As far as CBS and Paramount are concerned, it’s cheaper for them to rebuild the parts of the sets they might someday need for Discovery or else just take their crew to Ticonderoga, NY to film on James Cawley’s sets. Considering that Discovery films in Toronto, the flight time to Albany, NY or Burlington, VT is barely an hour…plus another couple of hours to drive to Ticonderoga. That’s about normal for a location shoot anyway. So why spend hundreds of thousands of dollars transporting and storing sets the studios might never need when they’ve already got them available for free?

      As for museums, that idea is even more problematic. Most museums don’t have 18,000 square feet to devote to a permanent exhibit (unless they’re like the Museum of Natural History or the Metropolitan Museum of Art). So many museums only keep exhibits temporarily before they travel to another museum. And when that happens, it’s not a specific museum that would own the sets but rather an exhibition company. And again, the transport alone is a financial back-breaker. About ten years ago, The Star Trek Exhibition quickly went under and never fully recovered, and those items were much easier to move (they had only about a third of the sets that STC currently has, and most of the individual pieces were smaller and easier to transport). And remember, they still went bankrupt…twice!

      And remember the biggest problem: licensing. Most Trek licensees get an exclusive license…meaning no one else gets a license to do the same thing. There is only one book publisher, only one comic book publisher, only one high-end prop maker, etc. And there is only one set tour. If there’s suddenly another TOS museum exhibit either traveling the country or permanently set up somewhere, then why would someone, um, trek all the way to Ticonderoga? James Cawley would be furious, as he’s likely paying for an exclusive license already.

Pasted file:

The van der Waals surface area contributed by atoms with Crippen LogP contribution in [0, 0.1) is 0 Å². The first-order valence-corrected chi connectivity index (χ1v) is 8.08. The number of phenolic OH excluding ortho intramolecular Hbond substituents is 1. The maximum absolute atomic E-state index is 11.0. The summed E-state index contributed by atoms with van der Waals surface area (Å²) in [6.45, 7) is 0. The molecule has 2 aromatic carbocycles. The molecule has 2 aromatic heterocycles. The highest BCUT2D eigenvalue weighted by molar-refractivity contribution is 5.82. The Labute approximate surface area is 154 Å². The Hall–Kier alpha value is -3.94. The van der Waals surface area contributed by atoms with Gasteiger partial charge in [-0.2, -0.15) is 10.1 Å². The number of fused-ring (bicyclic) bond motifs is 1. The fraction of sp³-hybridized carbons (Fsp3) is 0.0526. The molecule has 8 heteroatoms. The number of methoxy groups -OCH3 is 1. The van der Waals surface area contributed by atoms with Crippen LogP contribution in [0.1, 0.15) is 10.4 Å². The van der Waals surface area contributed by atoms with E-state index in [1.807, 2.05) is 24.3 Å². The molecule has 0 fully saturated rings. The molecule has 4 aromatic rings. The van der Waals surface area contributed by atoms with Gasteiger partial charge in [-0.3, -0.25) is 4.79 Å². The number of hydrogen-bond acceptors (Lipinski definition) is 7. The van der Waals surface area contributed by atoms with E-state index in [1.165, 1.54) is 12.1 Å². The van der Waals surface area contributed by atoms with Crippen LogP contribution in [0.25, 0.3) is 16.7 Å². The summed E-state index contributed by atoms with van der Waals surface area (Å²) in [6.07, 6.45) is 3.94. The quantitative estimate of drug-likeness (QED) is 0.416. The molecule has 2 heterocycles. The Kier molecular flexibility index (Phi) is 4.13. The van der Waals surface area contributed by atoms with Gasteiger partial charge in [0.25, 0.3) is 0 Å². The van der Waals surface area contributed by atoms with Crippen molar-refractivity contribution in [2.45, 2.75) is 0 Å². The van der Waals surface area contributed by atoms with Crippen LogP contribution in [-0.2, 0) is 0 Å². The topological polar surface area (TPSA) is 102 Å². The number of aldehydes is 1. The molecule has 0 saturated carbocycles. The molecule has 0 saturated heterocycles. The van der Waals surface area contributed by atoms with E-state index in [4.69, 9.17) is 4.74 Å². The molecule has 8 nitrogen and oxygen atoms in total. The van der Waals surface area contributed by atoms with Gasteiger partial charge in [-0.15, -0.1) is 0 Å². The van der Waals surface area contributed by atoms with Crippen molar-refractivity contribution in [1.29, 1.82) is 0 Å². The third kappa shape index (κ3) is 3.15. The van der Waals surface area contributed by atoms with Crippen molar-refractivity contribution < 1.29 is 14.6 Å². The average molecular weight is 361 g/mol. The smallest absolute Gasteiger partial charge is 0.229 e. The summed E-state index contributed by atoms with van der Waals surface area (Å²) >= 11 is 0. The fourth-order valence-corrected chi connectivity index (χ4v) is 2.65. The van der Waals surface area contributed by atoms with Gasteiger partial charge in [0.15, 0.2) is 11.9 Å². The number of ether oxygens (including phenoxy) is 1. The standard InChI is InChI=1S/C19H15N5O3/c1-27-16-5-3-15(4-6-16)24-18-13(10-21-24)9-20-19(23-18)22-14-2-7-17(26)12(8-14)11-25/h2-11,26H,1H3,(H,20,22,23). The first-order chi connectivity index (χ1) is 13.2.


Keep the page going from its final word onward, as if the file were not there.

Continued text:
1. The statement means that Vic created STC out of personal spite and as a petty vendetta to James Cawley and the Star Trek-New Voyages/Phase II production. Because of artistic differences and failed power plays that he had with Cawley and his staff, Vic decided to set off on his own and create his own show.

        1. So you’re saying…what exactly? That Vic should have just fallen in line and stayed with New Voyages? Or that Vic should have walked away, moped in a corner, and never made Star Trek Continues? I’m not sure what your point is here, Blue.

          You obviously thought STC was a quality fan series…you’ve pretty much said as much. So why does it matter how the show originated? Maybe Vic was angry at James Cawley, but no one else on the STC team was motivated by power plays, and they all worked just as hard as Vic did. Why judge STC solely on the alleged motivations of its originator when SO MUCH happened above and beyond that? It seems so petty and close-minded…qualities that, ironically or hypocritically, you are trying to fault Vic Mignogna for. At best, Blue, I think you’ve got a pot/kettle scenario going here. 🙂

          1. While I’ll admit, it was quality in terms of the sets, SFX, and uniforms. As far as the acting goes – with the exception of Christopher Doohan – Vic and the rest of the cast were not all that great.

            It would have been better if Vic had set STC at the end of ST-TMP. Maybe then, I would have cut him some slack.

            Here is my original review of STC when it debuted. It sums up what I think of STC, entirely.


          2. Where’s your review, Blue? All I see is a page worth of comments?

            And you do realize that re-creating TMP movie era sets is much more challenging than re-creating TOS sets…especially when a whole bunch of those sets were already built by the Starship Farragut team. I mean, I would love to see a post-TMP Trek-era fan film, too. I’d also like to pay off our mortgage tomorrow. I don’t expect either is realistic.

  3. It’s further down the list, after 500.

    Maybe so. But it would have more preferable than repeating what James Cawley and the NV-P2 staff had done with their shows.